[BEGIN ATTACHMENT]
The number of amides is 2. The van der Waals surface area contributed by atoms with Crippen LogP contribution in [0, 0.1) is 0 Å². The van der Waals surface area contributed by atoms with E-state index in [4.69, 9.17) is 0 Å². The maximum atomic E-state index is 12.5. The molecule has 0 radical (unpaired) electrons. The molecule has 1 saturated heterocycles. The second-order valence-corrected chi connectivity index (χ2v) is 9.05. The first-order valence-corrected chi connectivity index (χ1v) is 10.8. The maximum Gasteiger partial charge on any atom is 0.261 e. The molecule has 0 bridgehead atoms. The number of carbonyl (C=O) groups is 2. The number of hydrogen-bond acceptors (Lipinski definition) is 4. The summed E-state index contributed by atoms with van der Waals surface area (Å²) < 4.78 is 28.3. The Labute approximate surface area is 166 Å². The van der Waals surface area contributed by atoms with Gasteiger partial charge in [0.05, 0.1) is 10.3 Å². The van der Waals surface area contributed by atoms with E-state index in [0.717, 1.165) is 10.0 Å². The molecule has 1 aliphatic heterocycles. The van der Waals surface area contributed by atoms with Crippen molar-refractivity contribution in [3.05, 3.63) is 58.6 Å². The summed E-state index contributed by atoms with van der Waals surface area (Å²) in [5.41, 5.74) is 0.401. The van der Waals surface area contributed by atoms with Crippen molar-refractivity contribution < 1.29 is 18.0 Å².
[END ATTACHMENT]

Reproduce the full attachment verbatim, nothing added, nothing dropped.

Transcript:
The number of amides is 2. The van der Waals surface area contributed by atoms with Crippen LogP contribution in [0, 0.1) is 0 Å². The van der Waals surface area contributed by atoms with E-state index in [4.69, 9.17) is 0 Å². The maximum atomic E-state index is 12.5. The molecule has 0 radical (unpaired) electrons. The molecule has 1 saturated heterocycles. The second-order valence-corrected chi connectivity index (χ2v) is 9.05. The first-order valence-corrected chi connectivity index (χ1v) is 10.8. The maximum Gasteiger partial charge on any atom is 0.261 e. The molecule has 0 bridgehead atoms. The number of carbonyl (C=O) groups is 2. The number of hydrogen-bond acceptors (Lipinski definition) is 4. The summed E-state index contributed by atoms with van der Waals surface area (Å²) < 4.78 is 28.3. The Labute approximate surface area is 166 Å². The van der Waals surface area contributed by atoms with Gasteiger partial charge in [0.05, 0.1) is 10.3 Å². The van der Waals surface area contributed by atoms with E-state index in [0.717, 1.165) is 10.0 Å². The molecule has 1 aliphatic heterocycles. The van der Waals surface area contributed by atoms with Crippen molar-refractivity contribution in [3.05, 3.63) is 58.6 Å². The summed E-state index contributed by atoms with van der Waals surface area (Å²) in [5.41, 5.74) is 0.401. The van der Waals surface area contributed by atoms with Crippen molar-refractivity contribution < 1.29 is 18.0 Å².